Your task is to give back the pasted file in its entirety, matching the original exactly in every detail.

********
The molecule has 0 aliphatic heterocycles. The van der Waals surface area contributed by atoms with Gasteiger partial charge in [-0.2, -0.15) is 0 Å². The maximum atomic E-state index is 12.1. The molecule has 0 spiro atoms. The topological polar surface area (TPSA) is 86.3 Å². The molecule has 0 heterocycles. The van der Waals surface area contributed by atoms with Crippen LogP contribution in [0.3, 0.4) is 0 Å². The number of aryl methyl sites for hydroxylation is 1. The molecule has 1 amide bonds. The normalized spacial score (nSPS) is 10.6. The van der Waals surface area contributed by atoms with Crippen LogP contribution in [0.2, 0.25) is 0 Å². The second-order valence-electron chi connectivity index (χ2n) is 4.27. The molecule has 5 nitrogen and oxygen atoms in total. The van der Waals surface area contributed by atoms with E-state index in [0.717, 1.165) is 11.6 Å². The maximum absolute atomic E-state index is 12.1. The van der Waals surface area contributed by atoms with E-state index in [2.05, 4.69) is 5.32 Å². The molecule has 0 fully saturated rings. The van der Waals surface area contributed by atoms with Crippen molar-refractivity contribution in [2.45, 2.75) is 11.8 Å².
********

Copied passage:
The molecule has 0 aliphatic heterocycles. The van der Waals surface area contributed by atoms with Gasteiger partial charge in [-0.2, -0.15) is 0 Å². The maximum atomic E-state index is 12.1. The molecule has 0 spiro atoms. The topological polar surface area (TPSA) is 86.3 Å². The molecule has 0 heterocycles. The van der Waals surface area contributed by atoms with Crippen LogP contribution in [0.3, 0.4) is 0 Å². The number of aryl methyl sites for hydroxylation is 1. The molecule has 1 amide bonds. The normalized spacial score (nSPS) is 10.6. The van der Waals surface area contributed by atoms with Crippen LogP contribution in [0.2, 0.25) is 0 Å². The second-order valence-electron chi connectivity index (χ2n) is 4.27. The molecule has 5 nitrogen and oxygen atoms in total. The van der Waals surface area contributed by atoms with E-state index in [0.717, 1.165) is 11.6 Å². The maximum absolute atomic E-state index is 12.1. The van der Waals surface area contributed by atoms with E-state index in [2.05, 4.69) is 5.32 Å². The molecule has 0 fully saturated rings. The van der Waals surface area contributed by atoms with Crippen molar-refractivity contribution in [2.45, 2.75) is 11.8 Å².